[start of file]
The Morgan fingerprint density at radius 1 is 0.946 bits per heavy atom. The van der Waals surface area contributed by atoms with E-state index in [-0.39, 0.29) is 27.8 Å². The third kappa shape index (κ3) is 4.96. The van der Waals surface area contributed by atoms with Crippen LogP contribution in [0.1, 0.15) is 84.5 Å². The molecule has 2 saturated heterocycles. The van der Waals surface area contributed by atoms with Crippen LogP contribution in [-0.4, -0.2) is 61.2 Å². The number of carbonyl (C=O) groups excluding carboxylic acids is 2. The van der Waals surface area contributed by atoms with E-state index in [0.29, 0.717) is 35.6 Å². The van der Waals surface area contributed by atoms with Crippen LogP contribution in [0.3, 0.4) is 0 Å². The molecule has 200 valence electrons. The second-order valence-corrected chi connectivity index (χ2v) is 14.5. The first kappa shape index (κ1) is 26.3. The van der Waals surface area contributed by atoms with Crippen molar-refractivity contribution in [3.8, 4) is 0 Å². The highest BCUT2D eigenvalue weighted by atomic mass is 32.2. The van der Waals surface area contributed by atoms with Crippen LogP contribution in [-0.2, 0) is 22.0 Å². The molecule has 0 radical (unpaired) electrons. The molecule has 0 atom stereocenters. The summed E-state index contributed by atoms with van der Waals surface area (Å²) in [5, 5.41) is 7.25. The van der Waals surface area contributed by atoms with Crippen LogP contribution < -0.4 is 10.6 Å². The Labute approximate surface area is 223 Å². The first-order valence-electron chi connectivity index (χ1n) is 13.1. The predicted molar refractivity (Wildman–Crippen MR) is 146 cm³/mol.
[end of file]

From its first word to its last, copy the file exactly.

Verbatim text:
The Morgan fingerprint density at radius 1 is 0.946 bits per heavy atom. The van der Waals surface area contributed by atoms with E-state index in [-0.39, 0.29) is 27.8 Å². The third kappa shape index (κ3) is 4.96. The van der Waals surface area contributed by atoms with Crippen LogP contribution in [0.1, 0.15) is 84.5 Å². The molecule has 2 saturated heterocycles. The van der Waals surface area contributed by atoms with Crippen LogP contribution in [-0.4, -0.2) is 61.2 Å². The number of carbonyl (C=O) groups excluding carboxylic acids is 2. The van der Waals surface area contributed by atoms with E-state index in [0.29, 0.717) is 35.6 Å². The van der Waals surface area contributed by atoms with Crippen LogP contribution in [0.3, 0.4) is 0 Å². The molecule has 200 valence electrons. The second-order valence-corrected chi connectivity index (χ2v) is 14.5. The first kappa shape index (κ1) is 26.3. The van der Waals surface area contributed by atoms with Crippen molar-refractivity contribution in [3.8, 4) is 0 Å². The highest BCUT2D eigenvalue weighted by atomic mass is 32.2. The van der Waals surface area contributed by atoms with Crippen LogP contribution in [-0.2, 0) is 22.0 Å². The molecule has 0 radical (unpaired) electrons. The molecule has 0 atom stereocenters. The summed E-state index contributed by atoms with van der Waals surface area (Å²) in [5, 5.41) is 7.25. The van der Waals surface area contributed by atoms with Crippen LogP contribution < -0.4 is 10.6 Å². The Labute approximate surface area is 223 Å². The first-order valence-electron chi connectivity index (χ1n) is 13.1. The predicted molar refractivity (Wildman–Crippen MR) is 146 cm³/mol.